In an alternative embodiment, (not depicted) the height adjustment system of the structural support apparatus 1100 may function without the base portion 1108 or the central stabilizing member 1104. Thus, the structural support 1100 may be raised or lowered and supported only by the bars 1102 sliding in the pin rests 1106 and being fixed to the ground plate 1110.

Illustrative Embodiments of a Method of Installing a Structural Support Apparatus

In FIG. 12, a flowchart of a method of installing a support member 1200 is shown. In particular, a support member may be placed on a ground surface 1202. The support member may be any of the embodiments described above. The height of the support member is adjusted 1204 by engaging the lift assist component with the bar. This may be achieved using any of the methods above. A structural support member is secured to the straps 1206. Additionally, generally one of concrete or gravel is placed around the lower ends of the straps to fix the support member in place. In order to secure a structural support column to the straps, the support column is rested on the support column rest, and the support column is secured between the straps via fastening hardware inserted into holes in upper ends of the straps.

Another embodiment of a method of installing a structural support apparatus may include pouring a footing in a hole, and then bolting the base portion or ground plate of the structural support apparatus to the footing. The height may then be adjusted to set the apparatus to grade and the post or column may be fixed to the support apparatus. The footing may vary in size and the support apparatus may vary in height depending on the job. The apparatus may further have the ability to be locked to prevent turning, for example, if threaded, there may be a nut on the top and bottom.

In yet another embodiment, the apparatus may be used to set manufactured homes. For example, the support apparatus may be flipped upside down with no straps so that the height adjustment system is facing up. The height adjustment system may be welded or bolted to the metal frame of the manufactured home. The apparatus may also be bolted to a footing or wet set it in the ground.

CONCLUSION

Although several embodiments have been described in language specific to structural features and/or methodological acts, it is to be understood that the claims are not necessarily limited to the specific features or acts described. Rather, the specific features and acts are disclosed as illustrative forms of implementing the claimed subject matter.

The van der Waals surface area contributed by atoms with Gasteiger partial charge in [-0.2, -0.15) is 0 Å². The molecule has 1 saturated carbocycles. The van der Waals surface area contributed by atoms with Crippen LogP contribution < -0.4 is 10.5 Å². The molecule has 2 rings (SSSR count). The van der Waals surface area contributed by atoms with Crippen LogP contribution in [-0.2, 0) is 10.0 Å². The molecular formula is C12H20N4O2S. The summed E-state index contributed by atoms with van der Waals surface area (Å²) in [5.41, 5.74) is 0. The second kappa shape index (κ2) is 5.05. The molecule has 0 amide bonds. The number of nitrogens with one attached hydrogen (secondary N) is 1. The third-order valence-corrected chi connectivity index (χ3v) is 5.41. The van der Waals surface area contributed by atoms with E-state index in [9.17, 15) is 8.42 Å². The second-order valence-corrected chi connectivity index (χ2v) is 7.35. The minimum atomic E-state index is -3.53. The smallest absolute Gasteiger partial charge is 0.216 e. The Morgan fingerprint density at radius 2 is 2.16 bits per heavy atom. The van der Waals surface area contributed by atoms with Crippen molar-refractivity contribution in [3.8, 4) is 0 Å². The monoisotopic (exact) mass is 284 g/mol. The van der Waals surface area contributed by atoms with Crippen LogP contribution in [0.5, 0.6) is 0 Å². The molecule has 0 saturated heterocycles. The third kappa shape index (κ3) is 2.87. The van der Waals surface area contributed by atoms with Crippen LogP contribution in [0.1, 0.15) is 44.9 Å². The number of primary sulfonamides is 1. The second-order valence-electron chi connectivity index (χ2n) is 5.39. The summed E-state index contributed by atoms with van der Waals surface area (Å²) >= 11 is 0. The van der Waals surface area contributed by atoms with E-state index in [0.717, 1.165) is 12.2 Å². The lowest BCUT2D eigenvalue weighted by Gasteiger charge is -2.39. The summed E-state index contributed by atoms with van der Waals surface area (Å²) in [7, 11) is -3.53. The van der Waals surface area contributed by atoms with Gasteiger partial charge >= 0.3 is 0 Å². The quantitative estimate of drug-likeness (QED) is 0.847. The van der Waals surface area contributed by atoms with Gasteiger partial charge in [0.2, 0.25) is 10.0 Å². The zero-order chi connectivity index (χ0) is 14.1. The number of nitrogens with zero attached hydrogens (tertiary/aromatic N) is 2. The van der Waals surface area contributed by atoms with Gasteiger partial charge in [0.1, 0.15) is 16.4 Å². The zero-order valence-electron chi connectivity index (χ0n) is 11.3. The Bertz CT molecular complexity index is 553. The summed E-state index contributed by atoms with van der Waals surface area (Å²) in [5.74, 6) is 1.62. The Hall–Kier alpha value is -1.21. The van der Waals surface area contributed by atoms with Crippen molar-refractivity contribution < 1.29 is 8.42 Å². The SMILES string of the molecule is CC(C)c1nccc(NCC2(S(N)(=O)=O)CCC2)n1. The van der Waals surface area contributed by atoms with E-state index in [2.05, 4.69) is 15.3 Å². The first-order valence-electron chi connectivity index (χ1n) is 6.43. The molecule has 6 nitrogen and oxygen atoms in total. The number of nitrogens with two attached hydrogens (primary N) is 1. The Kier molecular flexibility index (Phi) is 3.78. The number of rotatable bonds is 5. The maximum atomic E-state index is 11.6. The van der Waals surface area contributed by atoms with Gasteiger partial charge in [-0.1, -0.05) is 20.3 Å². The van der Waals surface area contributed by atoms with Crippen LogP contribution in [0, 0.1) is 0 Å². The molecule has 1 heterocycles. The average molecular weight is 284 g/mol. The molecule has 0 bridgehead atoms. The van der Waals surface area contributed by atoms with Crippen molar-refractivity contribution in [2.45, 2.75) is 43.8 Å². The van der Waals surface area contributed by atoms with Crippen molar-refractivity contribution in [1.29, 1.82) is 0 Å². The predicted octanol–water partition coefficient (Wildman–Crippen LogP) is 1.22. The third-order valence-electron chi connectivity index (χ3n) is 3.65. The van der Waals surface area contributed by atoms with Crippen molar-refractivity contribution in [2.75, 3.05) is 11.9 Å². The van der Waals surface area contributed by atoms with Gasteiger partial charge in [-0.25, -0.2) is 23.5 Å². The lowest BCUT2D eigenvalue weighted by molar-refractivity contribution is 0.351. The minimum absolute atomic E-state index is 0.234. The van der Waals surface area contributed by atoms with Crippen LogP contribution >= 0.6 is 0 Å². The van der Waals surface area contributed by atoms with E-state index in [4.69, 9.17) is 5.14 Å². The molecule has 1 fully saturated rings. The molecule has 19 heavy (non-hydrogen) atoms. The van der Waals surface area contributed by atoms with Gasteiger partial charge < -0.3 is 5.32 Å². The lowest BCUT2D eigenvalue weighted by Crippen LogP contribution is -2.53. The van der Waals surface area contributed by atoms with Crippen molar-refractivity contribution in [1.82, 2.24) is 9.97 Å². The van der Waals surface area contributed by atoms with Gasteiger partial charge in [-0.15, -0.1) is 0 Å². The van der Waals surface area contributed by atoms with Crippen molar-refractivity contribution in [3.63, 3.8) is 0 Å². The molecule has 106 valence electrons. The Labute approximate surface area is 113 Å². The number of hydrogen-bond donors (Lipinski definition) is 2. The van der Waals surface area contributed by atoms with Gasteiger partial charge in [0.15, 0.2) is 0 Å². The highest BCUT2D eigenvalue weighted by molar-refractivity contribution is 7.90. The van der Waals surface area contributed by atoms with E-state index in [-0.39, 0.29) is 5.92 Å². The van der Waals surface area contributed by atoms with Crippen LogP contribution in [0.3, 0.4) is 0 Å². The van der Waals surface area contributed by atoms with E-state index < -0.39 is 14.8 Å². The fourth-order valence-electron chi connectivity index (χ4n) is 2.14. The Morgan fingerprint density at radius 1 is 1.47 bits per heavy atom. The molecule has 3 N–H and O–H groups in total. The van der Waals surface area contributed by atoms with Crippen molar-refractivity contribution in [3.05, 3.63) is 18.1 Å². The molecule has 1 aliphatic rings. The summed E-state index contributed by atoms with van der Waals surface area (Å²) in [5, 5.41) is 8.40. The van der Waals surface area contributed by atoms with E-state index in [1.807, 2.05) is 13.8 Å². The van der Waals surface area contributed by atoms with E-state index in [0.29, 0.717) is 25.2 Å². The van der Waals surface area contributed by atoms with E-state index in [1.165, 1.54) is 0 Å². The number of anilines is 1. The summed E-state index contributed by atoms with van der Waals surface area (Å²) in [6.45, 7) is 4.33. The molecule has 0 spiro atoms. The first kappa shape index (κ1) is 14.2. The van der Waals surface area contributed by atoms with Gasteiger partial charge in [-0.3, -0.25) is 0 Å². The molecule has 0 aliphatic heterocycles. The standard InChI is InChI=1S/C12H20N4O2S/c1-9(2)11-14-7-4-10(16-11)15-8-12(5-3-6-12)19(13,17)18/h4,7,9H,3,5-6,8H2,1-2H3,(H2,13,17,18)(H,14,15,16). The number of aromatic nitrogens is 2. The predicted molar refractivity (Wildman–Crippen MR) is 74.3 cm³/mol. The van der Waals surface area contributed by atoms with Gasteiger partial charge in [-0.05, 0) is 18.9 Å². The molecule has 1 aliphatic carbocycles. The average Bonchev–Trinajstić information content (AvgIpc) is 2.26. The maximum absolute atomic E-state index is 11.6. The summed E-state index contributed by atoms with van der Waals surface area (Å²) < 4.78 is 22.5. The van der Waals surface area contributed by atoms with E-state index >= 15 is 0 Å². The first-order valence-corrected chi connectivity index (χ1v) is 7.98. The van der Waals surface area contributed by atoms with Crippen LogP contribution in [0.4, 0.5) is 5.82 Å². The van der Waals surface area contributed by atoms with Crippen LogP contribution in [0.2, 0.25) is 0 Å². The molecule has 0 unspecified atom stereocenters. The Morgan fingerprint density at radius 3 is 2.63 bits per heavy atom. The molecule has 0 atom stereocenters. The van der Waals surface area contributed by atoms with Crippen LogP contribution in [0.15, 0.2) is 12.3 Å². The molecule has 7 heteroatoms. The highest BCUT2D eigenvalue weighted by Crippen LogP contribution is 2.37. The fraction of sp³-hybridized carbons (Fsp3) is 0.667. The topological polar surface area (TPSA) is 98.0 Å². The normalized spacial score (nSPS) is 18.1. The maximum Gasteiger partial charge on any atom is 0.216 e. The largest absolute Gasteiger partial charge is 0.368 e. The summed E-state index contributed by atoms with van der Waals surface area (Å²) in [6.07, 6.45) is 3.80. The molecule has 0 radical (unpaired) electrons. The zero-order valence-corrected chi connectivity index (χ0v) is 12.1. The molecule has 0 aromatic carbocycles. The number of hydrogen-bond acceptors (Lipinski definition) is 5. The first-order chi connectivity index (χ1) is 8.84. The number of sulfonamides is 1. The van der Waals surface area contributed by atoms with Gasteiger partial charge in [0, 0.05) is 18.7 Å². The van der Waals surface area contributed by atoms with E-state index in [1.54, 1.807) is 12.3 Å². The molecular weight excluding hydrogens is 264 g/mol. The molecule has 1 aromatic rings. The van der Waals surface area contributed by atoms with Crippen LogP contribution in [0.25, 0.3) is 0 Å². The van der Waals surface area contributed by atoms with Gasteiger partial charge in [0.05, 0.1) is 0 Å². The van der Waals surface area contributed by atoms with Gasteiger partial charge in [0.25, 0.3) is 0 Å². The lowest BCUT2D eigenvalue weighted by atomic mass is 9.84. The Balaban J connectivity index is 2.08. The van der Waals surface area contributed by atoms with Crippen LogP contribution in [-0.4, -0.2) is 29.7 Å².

Claims (4)

What is claimed is:
1. A method of installing a support member, comprising:
placing the support member on a ground surface, the support member including
a pair of straps facing each other,
one or more connection members disposed between the straps and anchoring the straps at a fixed distance from each other to accommodate a structural support column therebetween, the one or more connection members including a support column rest and a base portion, and
a height adjustment system including
at least one bar disposed adjacent to at least one of the straps, and
a lift assist component that engages with the bar such that, in an orientation where the straps extend vertically with respect to a horizontal plane, a distance between the horizontal plane and a top of the support column rest is adjustable via engagement between the lift assist component and the bar,
wherein the pair of straps include through holes extending through respective upper ends thereof at a position above the support column rest and on an end opposite the base portion, and
wherein the support column rest is spaced apart from the base portion by the space between the straps into which the at least one bar extends; and
adjusting a height of the support member by engaging the lift assist component with the bar.
2. The method according to claim 1, wherein the adjusting the height of the support member includes rotating upper portions of the straps about an axis of the bar, the bar being a threaded rod.
3. The method according to claim 1, further comprising securing a structural support column to the straps including
resting the support column on the support column rest, and
securing the support column between the straps via fastening hardware inserted into the holes in the upper ends of the straps.
4. The method according to claim 1, further comprising placing at least one of concrete or gravel around lower ends of the straps to fix the support member in place.